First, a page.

3. Rosalia – ‘A Palé’
I love how the track begins with this soothing melody and then takes a totally different turn. It’s incredible how she fuses traditional flamenco with modern sounds. I love all the space in between and her voice effortlessly pouring over it like a waterfall.

4. Thom Yorke – ‘Skip Divided’
Radiohead had always been a massive influence to me and Thom Yorke with his extraordinary fragile voice throwing words at you like daggers. He has a special way of writing melodies that uniquely beautiful. How he marries the piano with these textured organic sounds has been, I’ve always been fascinated.

5. The Knife – ‘Silent Shout’
Again Karin Dreijer, this time with her brother Olof. The whole Silent Shout album has been an eye-opener to me, these simple melodies and her bone-shaking voice combined with glowing and sawing synths are so far opposite of my usual sound yet so captivating and just plain beautiful in this genius simplicity.

Thanks to Delhia de France for sharing her favourites with us.
Listen to her cover of ‘All Forms Are Unstable’ below.

Photo Credit: Alix Spence

PREMIERE: The Dead Zoo – ‘Mother’

Filled with buoyant guitar sounds and dream-pop beats, London-based band The Dead Zoo are set to share their debut single ‘Mother’ tomorrow on 31st July, but you can listen to it exclusively today on GIHE.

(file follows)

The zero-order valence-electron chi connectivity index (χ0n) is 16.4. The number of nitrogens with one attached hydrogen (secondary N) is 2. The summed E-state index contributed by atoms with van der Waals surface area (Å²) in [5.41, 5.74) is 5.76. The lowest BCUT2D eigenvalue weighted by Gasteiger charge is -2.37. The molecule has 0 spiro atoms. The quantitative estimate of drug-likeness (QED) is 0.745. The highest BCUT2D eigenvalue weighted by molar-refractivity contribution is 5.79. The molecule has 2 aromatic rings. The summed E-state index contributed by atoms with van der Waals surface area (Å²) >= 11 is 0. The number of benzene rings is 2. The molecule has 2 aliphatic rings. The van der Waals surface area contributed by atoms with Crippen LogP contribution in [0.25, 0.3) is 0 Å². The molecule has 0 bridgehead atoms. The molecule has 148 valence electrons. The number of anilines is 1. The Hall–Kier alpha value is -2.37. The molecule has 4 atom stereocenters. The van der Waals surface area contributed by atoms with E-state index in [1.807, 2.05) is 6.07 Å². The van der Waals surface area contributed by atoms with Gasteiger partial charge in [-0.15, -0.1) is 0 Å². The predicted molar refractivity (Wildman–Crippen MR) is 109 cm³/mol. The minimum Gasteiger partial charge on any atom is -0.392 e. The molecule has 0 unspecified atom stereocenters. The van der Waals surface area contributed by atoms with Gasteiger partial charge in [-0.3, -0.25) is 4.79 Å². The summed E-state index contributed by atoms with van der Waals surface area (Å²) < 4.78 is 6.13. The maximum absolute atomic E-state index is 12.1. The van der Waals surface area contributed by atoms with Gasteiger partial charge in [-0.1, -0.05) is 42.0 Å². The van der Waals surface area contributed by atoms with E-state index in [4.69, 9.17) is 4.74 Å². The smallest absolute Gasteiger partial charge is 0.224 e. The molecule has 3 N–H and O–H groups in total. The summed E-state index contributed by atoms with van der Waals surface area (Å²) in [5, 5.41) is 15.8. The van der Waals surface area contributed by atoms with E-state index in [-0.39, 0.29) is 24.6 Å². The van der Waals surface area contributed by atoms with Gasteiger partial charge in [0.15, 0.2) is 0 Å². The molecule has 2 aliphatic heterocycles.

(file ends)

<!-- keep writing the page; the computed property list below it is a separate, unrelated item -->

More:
Released via Rock Noir Recordings, the track is a cover of 90s J-Pop duo PUFFY AmiYumi‘s popular single, and has been shared to help raise funds for the #saveourvenues fundraiser.

The Dead Zoo recorded and mixed ‘Mother’ whilst separated during the early days of the covid-19 lockdown period. Sung by front-woman Kaoru in her native language of Japanese, the track is a gentle “mood-lifter” with its jangly guitar sounds and sweet melodies. Kaoru and the band are keen to use this single release to raise awareness about the grass roots music venues who are currently struggling to cope under the restrictions of the covid-19 pandemic.

Kaoru explains the band’s motivations further: “Our version [of ‘Mother’] has gone down really well in our live shows to date. Without the existence of smaller venues and promoters, we would literally not have even been able to get a start. We mustn’t forget that pretty much every UK artist that we now know and love got their start in the sort of places that are now in grave peril.”

All proceeds from sales of the single on The Dead Zoo’s bandcamp page will be donated to the Save Our Venues fundraiser from The Music Venue Trust. You can also pre-save the track here.

 

Kate Crudgington
@KCBobCut